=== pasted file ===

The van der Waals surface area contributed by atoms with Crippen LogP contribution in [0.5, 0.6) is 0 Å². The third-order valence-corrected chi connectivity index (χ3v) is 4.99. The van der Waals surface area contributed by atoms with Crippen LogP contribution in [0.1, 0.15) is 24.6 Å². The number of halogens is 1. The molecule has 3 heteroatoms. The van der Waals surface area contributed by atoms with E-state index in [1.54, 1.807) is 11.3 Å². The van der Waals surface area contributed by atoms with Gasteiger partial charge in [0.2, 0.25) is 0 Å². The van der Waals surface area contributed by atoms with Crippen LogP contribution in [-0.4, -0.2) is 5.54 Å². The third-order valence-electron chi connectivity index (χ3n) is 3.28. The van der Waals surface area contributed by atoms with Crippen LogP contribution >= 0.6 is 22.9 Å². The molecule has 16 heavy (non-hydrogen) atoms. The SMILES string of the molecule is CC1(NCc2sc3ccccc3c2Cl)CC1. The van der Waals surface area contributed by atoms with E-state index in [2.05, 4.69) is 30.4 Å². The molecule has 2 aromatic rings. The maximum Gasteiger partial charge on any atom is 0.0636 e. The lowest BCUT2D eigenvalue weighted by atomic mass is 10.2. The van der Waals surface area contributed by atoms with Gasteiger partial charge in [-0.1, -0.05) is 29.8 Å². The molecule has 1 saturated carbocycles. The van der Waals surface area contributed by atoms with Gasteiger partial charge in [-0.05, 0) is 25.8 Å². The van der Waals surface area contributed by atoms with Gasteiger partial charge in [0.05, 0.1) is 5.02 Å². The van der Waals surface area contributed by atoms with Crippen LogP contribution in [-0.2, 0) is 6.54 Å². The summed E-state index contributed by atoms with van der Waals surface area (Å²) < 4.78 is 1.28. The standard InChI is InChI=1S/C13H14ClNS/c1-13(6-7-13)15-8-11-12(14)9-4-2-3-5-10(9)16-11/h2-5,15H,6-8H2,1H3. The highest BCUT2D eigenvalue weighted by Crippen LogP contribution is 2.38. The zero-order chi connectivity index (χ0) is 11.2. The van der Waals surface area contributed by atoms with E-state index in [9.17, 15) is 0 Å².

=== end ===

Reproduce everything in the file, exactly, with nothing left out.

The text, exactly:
The van der Waals surface area contributed by atoms with Crippen LogP contribution in [0.5, 0.6) is 0 Å². The third-order valence-corrected chi connectivity index (χ3v) is 4.99. The van der Waals surface area contributed by atoms with Crippen LogP contribution in [0.1, 0.15) is 24.6 Å². The number of halogens is 1. The molecule has 3 heteroatoms. The van der Waals surface area contributed by atoms with E-state index in [1.54, 1.807) is 11.3 Å². The van der Waals surface area contributed by atoms with Gasteiger partial charge in [0.2, 0.25) is 0 Å². The van der Waals surface area contributed by atoms with Crippen LogP contribution in [-0.4, -0.2) is 5.54 Å². The third-order valence-electron chi connectivity index (χ3n) is 3.28. The van der Waals surface area contributed by atoms with Crippen LogP contribution >= 0.6 is 22.9 Å². The molecule has 16 heavy (non-hydrogen) atoms. The SMILES string of the molecule is CC1(NCc2sc3ccccc3c2Cl)CC1. The van der Waals surface area contributed by atoms with E-state index in [2.05, 4.69) is 30.4 Å². The molecule has 2 aromatic rings. The maximum Gasteiger partial charge on any atom is 0.0636 e. The lowest BCUT2D eigenvalue weighted by atomic mass is 10.2. The van der Waals surface area contributed by atoms with Gasteiger partial charge in [-0.1, -0.05) is 29.8 Å². The molecule has 1 saturated carbocycles. The van der Waals surface area contributed by atoms with Gasteiger partial charge in [-0.05, 0) is 25.8 Å². The van der Waals surface area contributed by atoms with Gasteiger partial charge in [0.05, 0.1) is 5.02 Å². The van der Waals surface area contributed by atoms with Crippen LogP contribution in [-0.2, 0) is 6.54 Å². The summed E-state index contributed by atoms with van der Waals surface area (Å²) < 4.78 is 1.28. The standard InChI is InChI=1S/C13H14ClNS/c1-13(6-7-13)15-8-11-12(14)9-4-2-3-5-10(9)16-11/h2-5,15H,6-8H2,1H3. The highest BCUT2D eigenvalue weighted by Crippen LogP contribution is 2.38. The zero-order chi connectivity index (χ0) is 11.2. The van der Waals surface area contributed by atoms with E-state index in [9.17, 15) is 0 Å².